An Interview with Klaus J. Puettmann, Professor, Forests Ecosystems & Society, Oregon State University
Forests are among our planet’s most important human life-supporting ecosystems, and we have many expectations with regards to the ecosystem services they provide. But: How do major global challenges such as climate change and biodiversity loss affect forests globally, and what can forest governance and management do? How can we deal with rising and changing demands for forest products and ecosystem services due to global population and economic growth, and urbanization?
In order to discuss these questions, the conference “Governing and managing forests for multiple ecosystem services” brought together policymakers, practitioners and academic researchers from different fields on 26-28 February in Bonn. During this event, EFI in collaboration with the documentary filmmaker Patrick Augenstein, interviewed Klaus J. Puettmann, Professor, Forests Ecosystems & Society, Oregon State University.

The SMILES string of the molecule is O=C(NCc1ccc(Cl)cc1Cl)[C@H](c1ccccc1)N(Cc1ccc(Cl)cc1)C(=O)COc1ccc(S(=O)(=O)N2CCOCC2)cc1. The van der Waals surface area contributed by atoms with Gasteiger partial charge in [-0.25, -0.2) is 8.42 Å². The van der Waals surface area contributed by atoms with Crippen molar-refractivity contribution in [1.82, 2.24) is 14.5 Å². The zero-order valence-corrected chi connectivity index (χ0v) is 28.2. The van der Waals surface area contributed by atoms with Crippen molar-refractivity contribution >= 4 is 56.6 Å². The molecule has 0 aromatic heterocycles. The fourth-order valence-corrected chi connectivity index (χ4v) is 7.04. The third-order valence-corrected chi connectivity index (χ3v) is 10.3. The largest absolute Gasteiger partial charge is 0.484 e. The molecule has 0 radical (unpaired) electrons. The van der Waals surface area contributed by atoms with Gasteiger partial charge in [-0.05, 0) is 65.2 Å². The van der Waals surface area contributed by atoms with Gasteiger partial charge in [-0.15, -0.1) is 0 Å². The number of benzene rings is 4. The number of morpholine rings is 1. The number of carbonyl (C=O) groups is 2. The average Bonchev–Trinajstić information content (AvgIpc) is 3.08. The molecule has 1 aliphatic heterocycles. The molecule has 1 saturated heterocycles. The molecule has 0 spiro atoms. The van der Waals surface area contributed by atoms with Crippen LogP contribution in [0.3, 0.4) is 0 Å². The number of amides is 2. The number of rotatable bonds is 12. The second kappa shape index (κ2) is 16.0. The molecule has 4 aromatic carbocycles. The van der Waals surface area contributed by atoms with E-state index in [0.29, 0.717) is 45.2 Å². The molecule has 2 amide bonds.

In the interview, Klaus explains his discomfort with the word ‘restoration’. “We have new surprises, new challenges, and new novelties and the idea of restoration is that we use some kind of blueprint that is attached to the past” he says, explaining that he finds it more relevant for the future to look at forests as complex adaptive systems.
While Klaus has a strong desire to do his part, he explains that one of his major worries is that the public does not seem to be concerned. He draws on examples from the US, where there has recently been loosening of environmental standards under the Trump Administration. In the future, he hopes that people will see a little further than their own front door.
He also shares of the changes he has seen to the populations of the winter steelhead fish, which he has been fishing for since a child. With lower numbers, his fishing expeditions have become less and less successful and he is disappointed that his children will may not experience the same thing he did when he was younger.
Despite the current ecological crises, Klaus still finds the motivation to write about them.
“For me there are two things that keep me going, the first is that I want to do my part and I think this is where I can help out the most. And the other thing is that I think the ecosystems are a lot more resilient than they have given them credit for in the past.”Klaus J. Puettmann
As an example of this he gives the incredible natural restoration of Mt. Saint Helens, which was originally thought not to recover in his lifetime. Other landscapes that Klaus says he feels connected to are the forest he grew up on and the pristine wilderness of the Oregon Coast.